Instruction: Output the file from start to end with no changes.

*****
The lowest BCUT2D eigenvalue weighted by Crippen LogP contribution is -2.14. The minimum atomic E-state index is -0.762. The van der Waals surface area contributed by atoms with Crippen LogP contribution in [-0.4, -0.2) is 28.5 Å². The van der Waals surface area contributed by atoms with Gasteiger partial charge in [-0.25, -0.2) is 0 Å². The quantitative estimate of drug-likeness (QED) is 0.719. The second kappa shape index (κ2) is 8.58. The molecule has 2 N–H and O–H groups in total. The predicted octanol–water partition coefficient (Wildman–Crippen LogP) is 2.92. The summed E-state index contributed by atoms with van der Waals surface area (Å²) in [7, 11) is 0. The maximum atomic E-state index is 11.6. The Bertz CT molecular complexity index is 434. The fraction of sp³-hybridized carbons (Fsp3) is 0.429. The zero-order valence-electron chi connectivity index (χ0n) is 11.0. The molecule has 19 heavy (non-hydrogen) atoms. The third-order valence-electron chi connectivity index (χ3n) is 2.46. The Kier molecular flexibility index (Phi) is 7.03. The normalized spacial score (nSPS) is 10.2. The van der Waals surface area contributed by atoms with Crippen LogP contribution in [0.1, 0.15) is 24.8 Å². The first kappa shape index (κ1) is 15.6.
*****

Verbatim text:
The lowest BCUT2D eigenvalue weighted by Crippen LogP contribution is -2.14. The minimum atomic E-state index is -0.762. The van der Waals surface area contributed by atoms with Crippen LogP contribution in [-0.4, -0.2) is 28.5 Å². The van der Waals surface area contributed by atoms with Gasteiger partial charge in [-0.25, -0.2) is 0 Å². The quantitative estimate of drug-likeness (QED) is 0.719. The second kappa shape index (κ2) is 8.58. The molecule has 2 N–H and O–H groups in total. The predicted octanol–water partition coefficient (Wildman–Crippen LogP) is 2.92. The summed E-state index contributed by atoms with van der Waals surface area (Å²) in [7, 11) is 0. The maximum atomic E-state index is 11.6. The Bertz CT molecular complexity index is 434. The fraction of sp³-hybridized carbons (Fsp3) is 0.429. The zero-order valence-electron chi connectivity index (χ0n) is 11.0. The molecule has 19 heavy (non-hydrogen) atoms. The third-order valence-electron chi connectivity index (χ3n) is 2.46. The Kier molecular flexibility index (Phi) is 7.03. The normalized spacial score (nSPS) is 10.2. The van der Waals surface area contributed by atoms with Crippen LogP contribution in [0.1, 0.15) is 24.8 Å². The first kappa shape index (κ1) is 15.6.